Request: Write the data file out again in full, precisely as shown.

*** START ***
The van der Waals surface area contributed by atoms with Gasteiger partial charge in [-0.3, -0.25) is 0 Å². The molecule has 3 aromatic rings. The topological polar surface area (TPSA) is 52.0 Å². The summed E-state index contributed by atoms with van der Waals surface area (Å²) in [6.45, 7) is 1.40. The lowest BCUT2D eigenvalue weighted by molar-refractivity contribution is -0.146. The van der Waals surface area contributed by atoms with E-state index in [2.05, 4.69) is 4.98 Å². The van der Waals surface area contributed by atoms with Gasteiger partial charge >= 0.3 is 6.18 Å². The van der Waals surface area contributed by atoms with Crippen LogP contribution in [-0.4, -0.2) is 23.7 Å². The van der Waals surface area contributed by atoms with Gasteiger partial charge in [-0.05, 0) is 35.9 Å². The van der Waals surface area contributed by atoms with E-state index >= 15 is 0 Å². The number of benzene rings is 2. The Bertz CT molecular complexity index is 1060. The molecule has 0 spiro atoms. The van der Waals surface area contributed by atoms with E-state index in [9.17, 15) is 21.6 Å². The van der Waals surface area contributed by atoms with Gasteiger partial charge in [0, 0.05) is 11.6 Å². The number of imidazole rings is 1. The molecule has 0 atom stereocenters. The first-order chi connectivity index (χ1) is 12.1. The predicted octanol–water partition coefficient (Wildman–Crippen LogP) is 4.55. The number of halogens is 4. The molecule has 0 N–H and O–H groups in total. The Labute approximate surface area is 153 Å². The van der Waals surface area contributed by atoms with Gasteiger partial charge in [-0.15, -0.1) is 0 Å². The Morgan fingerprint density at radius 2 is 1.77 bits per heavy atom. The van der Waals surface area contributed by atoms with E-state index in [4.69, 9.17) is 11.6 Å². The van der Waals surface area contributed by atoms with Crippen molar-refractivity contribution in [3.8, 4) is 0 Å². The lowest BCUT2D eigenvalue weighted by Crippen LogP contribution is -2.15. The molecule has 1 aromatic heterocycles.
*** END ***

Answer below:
The van der Waals surface area contributed by atoms with Gasteiger partial charge in [-0.3, -0.25) is 0 Å². The molecule has 3 aromatic rings. The topological polar surface area (TPSA) is 52.0 Å². The summed E-state index contributed by atoms with van der Waals surface area (Å²) in [6.45, 7) is 1.40. The lowest BCUT2D eigenvalue weighted by molar-refractivity contribution is -0.146. The van der Waals surface area contributed by atoms with E-state index in [2.05, 4.69) is 4.98 Å². The van der Waals surface area contributed by atoms with Gasteiger partial charge >= 0.3 is 6.18 Å². The van der Waals surface area contributed by atoms with Crippen LogP contribution in [-0.4, -0.2) is 23.7 Å². The van der Waals surface area contributed by atoms with Gasteiger partial charge in [-0.05, 0) is 35.9 Å². The van der Waals surface area contributed by atoms with E-state index >= 15 is 0 Å². The number of benzene rings is 2. The Bertz CT molecular complexity index is 1060. The molecule has 0 spiro atoms. The van der Waals surface area contributed by atoms with E-state index in [9.17, 15) is 21.6 Å². The van der Waals surface area contributed by atoms with Gasteiger partial charge in [0, 0.05) is 11.6 Å². The number of imidazole rings is 1. The molecule has 0 atom stereocenters. The first-order chi connectivity index (χ1) is 12.1. The predicted octanol–water partition coefficient (Wildman–Crippen LogP) is 4.55. The number of halogens is 4. The molecule has 0 N–H and O–H groups in total. The Labute approximate surface area is 153 Å². The van der Waals surface area contributed by atoms with Gasteiger partial charge in [-0.15, -0.1) is 0 Å². The Morgan fingerprint density at radius 2 is 1.77 bits per heavy atom. The van der Waals surface area contributed by atoms with E-state index in [4.69, 9.17) is 11.6 Å². The van der Waals surface area contributed by atoms with Crippen molar-refractivity contribution in [3.8, 4) is 0 Å². The lowest BCUT2D eigenvalue weighted by Crippen LogP contribution is -2.15. The molecule has 1 aromatic heterocycles.